When the turn signal and windshield wipers went out on Hope Wideup's car, she didn't think much of it. It’s a 2004 with about 60,000 miles, just about the right age and mileage for some minor problems to crop up. Since she couldn't fix the turn signal, Wideup let the car sit unused for a couple weeks before dealing with the minor repairs. When she went to start the vehicle, the engine made a huge revving sound. It was at that time she looked under the hood again. What the DeMotte resident didn't expect was what she discovered under the hood of her vehicle. Nuts, black walnuts, and lots of them. Now, $242 in car repairs and towing later, Wideup thinks she has figured out just how those walnuts made their way to her car. "Apparently a chipmunk stuffed a bunch of these nuts against the accelerator throttle," Wideup said, which caused the engine revving. .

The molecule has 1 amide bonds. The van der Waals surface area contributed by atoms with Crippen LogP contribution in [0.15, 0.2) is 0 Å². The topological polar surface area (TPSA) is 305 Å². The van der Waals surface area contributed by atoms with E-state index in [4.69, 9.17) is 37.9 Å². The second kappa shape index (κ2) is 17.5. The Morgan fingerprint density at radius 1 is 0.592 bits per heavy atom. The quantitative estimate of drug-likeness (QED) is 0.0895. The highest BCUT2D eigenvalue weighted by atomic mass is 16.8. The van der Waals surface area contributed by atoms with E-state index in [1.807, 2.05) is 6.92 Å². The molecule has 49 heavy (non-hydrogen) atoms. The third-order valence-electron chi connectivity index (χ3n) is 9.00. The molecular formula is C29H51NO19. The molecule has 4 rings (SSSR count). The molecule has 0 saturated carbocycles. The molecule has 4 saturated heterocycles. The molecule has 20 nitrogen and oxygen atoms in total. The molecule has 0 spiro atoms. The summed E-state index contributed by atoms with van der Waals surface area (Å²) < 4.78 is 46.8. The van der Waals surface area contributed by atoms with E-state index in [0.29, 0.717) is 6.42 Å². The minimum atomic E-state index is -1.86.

Straight out of a Hollywood movie, the "E7" may be the police car of the future.
Straight out of a Hollywood movie, the "E7" may be the police car of the future. "You think about Knight Rider and all these fictional characters," said William Santana Li, chairman and CEO of the Atlanta-based Carbon Motors Corporation. "This car is actually real." A prototype model of the E7 is on a nine-city U.S. tour, as Carbon Motors executives market the car to law enforcement officials and municipal fleet managers. Unlike conventional police cruisers, which are retrofitted consumer vehicles such as the Ford Crown Victoria, the E7 is the first car designed and built specifically for law enforcement.